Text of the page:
Malawi to Paris, Scarity to Excess
I am transfixed by the vignettes of life unfolding on the parched dirt road in front of our simple brick home. The reed fencing around the house offers a small opening on a patch of road, and Malawian life, which is never hurried or particularly orderly, but so compelling and textured in the harsh African sunlight. Groups of children proudly drag or roll toys made out of packing crates or discarded bicycle tires, shouting and waving when they see me, leaning back to stay in the frame as long as possible, even popping back around the fence to yell “mzungu” at me - as if I didn’t know. Men ride by, dozens of scraggly live chickens lashed to the handlebars, occasionally a goat to the back rack. Our road leads to even more remote villages so bicycle taxis are rare, a luxury when mileage can be covered on foot and road conditions are poor. Cars are an occurrence which bring even me forwards wondering who is passing in such luxury. Chickens noisily enter the yard changing course erratically, while dogs slink through in the shadows and goats create their own inroads straight through the fencing.
But most often I find myself transfixed by passing groups of women laboring at all hours, simply but colorfully dressed, babies wrapped to their backs and goods piled on their heads; water, bricks, food. I hastily rush to start the greeting first, more confident in the early part of the exchange than the latter with my elementary Chichewa, often responding “and good evening to you” in the morning and vice versa, to gales of laughter. But it is the effort, and my concern to try which matters. And my interest in their unfolding lives which they find bemusing. The warmth and openness of Malawians to my efforts at Chichewa creates a bridge over the initial ask for money which is common, and creates the framework of a relationship. But this all comes at odds with the harsh realities of daily life which unfold when I venture beyond my small window through the fence.
I visit a series of clinics and hospitals, including Nkoma Hospital, high on the slopes of the majestic spire of Nkoma mountain. The Mission was founded over 103 years ago by Church of Central Africa Presbyterian (CCAP) and the hospital remains one of the cleanest and most professional we had see. After visiting the maternity wards, I am shown through pediatrics, the brightly painted 90 bed ward is mostly empty, as the rainy season’s onslaught of malaria and food shortages is yet to come. We approach three women surrounding a small bed and they roll over Edwin, a boy of two or three. Edwin’s malnutrition is so advanced that his upper lip and nose are gone, eroded by cancrum oris, a gangrenous infection, leaving the boy struggling for breath and life. Reeling, I am shown more children suffering from malnutrition, being fed small spoonfuls of peanut butter by mothers, other siblings nearby or on the other leg. Outside the ward a clean cheerful playground awaits the children when, if, then mend physically.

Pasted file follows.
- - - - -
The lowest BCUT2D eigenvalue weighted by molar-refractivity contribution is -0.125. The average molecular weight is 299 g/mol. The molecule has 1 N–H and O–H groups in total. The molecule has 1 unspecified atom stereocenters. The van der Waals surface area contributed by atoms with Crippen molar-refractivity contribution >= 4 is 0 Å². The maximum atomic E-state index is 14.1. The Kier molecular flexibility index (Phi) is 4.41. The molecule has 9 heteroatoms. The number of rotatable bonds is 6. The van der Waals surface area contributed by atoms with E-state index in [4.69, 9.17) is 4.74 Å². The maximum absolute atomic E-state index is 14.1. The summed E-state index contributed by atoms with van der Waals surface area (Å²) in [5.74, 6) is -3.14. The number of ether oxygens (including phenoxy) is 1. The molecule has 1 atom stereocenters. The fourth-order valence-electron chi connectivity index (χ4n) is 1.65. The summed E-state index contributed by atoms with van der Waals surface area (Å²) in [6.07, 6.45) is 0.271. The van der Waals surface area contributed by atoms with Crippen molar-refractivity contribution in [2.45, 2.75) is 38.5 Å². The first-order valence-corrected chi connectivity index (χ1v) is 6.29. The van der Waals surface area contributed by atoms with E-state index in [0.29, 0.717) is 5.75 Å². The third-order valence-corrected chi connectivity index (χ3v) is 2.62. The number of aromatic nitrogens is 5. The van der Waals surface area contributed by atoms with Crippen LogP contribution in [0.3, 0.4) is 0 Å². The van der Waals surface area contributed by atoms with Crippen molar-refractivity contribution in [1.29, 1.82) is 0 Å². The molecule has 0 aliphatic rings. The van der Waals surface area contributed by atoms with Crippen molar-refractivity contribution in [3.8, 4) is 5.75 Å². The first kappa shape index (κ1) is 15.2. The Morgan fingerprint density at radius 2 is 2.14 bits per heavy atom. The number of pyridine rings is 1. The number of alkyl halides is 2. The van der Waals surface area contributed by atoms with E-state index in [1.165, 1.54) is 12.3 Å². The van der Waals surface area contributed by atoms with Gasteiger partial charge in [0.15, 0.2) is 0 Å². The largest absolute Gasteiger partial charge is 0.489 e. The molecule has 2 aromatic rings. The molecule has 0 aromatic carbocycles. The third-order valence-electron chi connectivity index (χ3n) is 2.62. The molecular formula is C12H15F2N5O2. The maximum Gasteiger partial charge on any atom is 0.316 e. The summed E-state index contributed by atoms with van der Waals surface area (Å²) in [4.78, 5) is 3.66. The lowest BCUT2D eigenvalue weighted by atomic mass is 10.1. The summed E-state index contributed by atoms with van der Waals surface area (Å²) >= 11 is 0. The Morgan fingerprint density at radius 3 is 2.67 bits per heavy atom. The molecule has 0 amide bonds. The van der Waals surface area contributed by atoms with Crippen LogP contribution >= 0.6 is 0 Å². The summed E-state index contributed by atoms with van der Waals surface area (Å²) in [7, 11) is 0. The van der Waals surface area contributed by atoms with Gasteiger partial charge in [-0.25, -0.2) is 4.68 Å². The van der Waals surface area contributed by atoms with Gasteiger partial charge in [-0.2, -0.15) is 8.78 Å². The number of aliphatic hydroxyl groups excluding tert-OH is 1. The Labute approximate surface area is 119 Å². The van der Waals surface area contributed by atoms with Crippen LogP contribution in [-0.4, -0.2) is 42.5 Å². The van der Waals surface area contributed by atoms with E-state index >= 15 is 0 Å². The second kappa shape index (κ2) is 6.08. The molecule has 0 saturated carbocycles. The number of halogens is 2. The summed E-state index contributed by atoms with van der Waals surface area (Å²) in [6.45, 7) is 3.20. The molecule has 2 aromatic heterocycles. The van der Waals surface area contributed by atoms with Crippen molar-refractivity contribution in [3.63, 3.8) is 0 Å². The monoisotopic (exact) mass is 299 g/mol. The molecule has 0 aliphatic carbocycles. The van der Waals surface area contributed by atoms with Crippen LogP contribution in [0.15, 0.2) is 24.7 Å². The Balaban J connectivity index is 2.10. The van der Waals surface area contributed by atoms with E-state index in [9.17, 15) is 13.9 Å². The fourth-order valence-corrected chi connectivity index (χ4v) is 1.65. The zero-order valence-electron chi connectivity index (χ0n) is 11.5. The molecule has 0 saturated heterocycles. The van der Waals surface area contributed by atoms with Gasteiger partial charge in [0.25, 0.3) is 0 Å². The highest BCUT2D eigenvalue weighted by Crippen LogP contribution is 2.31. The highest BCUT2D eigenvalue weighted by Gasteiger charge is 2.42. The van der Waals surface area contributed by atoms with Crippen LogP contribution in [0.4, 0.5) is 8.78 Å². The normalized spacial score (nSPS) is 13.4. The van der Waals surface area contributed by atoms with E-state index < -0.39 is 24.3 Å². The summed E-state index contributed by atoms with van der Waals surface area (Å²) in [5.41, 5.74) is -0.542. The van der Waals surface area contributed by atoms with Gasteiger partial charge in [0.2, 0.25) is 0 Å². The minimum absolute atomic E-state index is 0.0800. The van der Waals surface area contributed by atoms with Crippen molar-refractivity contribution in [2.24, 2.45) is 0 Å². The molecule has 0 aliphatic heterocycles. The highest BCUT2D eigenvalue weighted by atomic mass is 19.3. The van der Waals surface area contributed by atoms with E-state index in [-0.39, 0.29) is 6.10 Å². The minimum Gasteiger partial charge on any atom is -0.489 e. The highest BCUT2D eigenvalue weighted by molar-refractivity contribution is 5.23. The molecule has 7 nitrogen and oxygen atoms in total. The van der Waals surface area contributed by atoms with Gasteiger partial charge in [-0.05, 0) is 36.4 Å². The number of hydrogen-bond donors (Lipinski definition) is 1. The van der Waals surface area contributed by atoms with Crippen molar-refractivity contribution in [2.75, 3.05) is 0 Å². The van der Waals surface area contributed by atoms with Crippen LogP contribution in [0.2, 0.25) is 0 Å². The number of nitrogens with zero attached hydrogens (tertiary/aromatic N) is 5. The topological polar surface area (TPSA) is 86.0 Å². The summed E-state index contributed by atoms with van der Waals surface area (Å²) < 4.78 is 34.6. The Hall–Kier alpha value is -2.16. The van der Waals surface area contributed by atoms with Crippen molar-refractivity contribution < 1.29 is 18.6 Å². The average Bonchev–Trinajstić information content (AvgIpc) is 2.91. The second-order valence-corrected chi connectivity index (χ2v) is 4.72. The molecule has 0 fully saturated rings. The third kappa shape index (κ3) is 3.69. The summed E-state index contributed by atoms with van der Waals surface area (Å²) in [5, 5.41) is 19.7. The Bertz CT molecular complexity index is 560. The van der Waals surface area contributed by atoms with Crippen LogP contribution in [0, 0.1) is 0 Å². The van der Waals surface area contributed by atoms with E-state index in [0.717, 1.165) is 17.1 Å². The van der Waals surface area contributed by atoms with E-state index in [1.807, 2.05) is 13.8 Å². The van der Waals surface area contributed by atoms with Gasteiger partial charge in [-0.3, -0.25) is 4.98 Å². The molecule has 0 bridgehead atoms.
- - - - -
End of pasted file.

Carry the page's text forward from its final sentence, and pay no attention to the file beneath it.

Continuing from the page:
A good friend invites me to his work, the kitchen garden of a hotel the affluent foreigners. We tour the grounds of the beautiful western style lodge with the manager, a first for my friends and one whispers to me, “can this be Malawi?” The lodge is less than 10 kilometer from our village but economically worlds away. One night’s stay in a deluxe room cost about the annual income for a Malawian, but the lodge is not extravagant by western standards. Emerging from woods protected by the lodge’s ownership from being cut for firewood, we walked the dusty network of footpaths home, past smaller villages surrounding wells, donkey carts go by, and community members come out to greet us. I reflect that normal life in Malawi is essentially what westerners view as medieval living. With the exception of intermittent electricity, cell phone minutes when there is money and limited medical intervention we are centuries apart, just by the chance of birth.
As a mzungu, and an American at that, I am seen as a millionaire, and everyone from village elders, to children and doctors ask me directly for money. I struggle internally, as I believe in giving and aid, but I am overwhelmed by the onslaught, and have so little to give. I worry and wonder endlessly at how to intentionally approach such sweeping need.
And as a journalist, I try to express in my weak Chichewa that I aim to share stories more broadly to reach a greater audience than just myself. Getting into the ethics is way beyond my language skills, but in a few cases I find myself in deep conversations on the complexities. Upon understanding that my financial resources were finite, and that yes, America was a land of great opportunity, but also of great cost, a male nurse in a clinic reflected to me, “If everyone wants to go to America eventually, why does the West come to places like Malawi and teach us that everything should be free?”